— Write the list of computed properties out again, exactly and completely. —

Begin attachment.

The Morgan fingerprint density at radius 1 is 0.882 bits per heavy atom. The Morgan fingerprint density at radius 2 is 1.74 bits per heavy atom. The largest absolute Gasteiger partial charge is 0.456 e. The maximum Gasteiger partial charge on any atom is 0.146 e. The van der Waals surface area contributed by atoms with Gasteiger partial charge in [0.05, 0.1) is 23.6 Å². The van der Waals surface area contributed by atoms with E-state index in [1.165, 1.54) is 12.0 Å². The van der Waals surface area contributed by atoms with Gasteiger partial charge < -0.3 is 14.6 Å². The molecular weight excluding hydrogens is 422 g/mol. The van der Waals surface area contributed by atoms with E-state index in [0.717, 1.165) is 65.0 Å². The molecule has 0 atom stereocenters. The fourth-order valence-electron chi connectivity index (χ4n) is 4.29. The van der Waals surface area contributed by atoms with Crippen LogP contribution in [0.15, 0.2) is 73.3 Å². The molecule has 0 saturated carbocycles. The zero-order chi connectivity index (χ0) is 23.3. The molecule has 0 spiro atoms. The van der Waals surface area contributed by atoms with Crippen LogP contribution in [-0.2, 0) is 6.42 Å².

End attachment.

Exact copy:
The Morgan fingerprint density at radius 1 is 0.882 bits per heavy atom. The Morgan fingerprint density at radius 2 is 1.74 bits per heavy atom. The largest absolute Gasteiger partial charge is 0.456 e. The maximum Gasteiger partial charge on any atom is 0.146 e. The van der Waals surface area contributed by atoms with Gasteiger partial charge in [0.05, 0.1) is 23.6 Å². The van der Waals surface area contributed by atoms with E-state index in [1.165, 1.54) is 12.0 Å². The van der Waals surface area contributed by atoms with Gasteiger partial charge < -0.3 is 14.6 Å². The molecular weight excluding hydrogens is 422 g/mol. The van der Waals surface area contributed by atoms with E-state index in [0.717, 1.165) is 65.0 Å². The molecule has 0 atom stereocenters. The fourth-order valence-electron chi connectivity index (χ4n) is 4.29. The van der Waals surface area contributed by atoms with Crippen LogP contribution in [0.15, 0.2) is 73.3 Å². The molecule has 0 saturated carbocycles. The zero-order chi connectivity index (χ0) is 23.3. The molecule has 0 spiro atoms. The van der Waals surface area contributed by atoms with Crippen LogP contribution in [-0.2, 0) is 6.42 Å².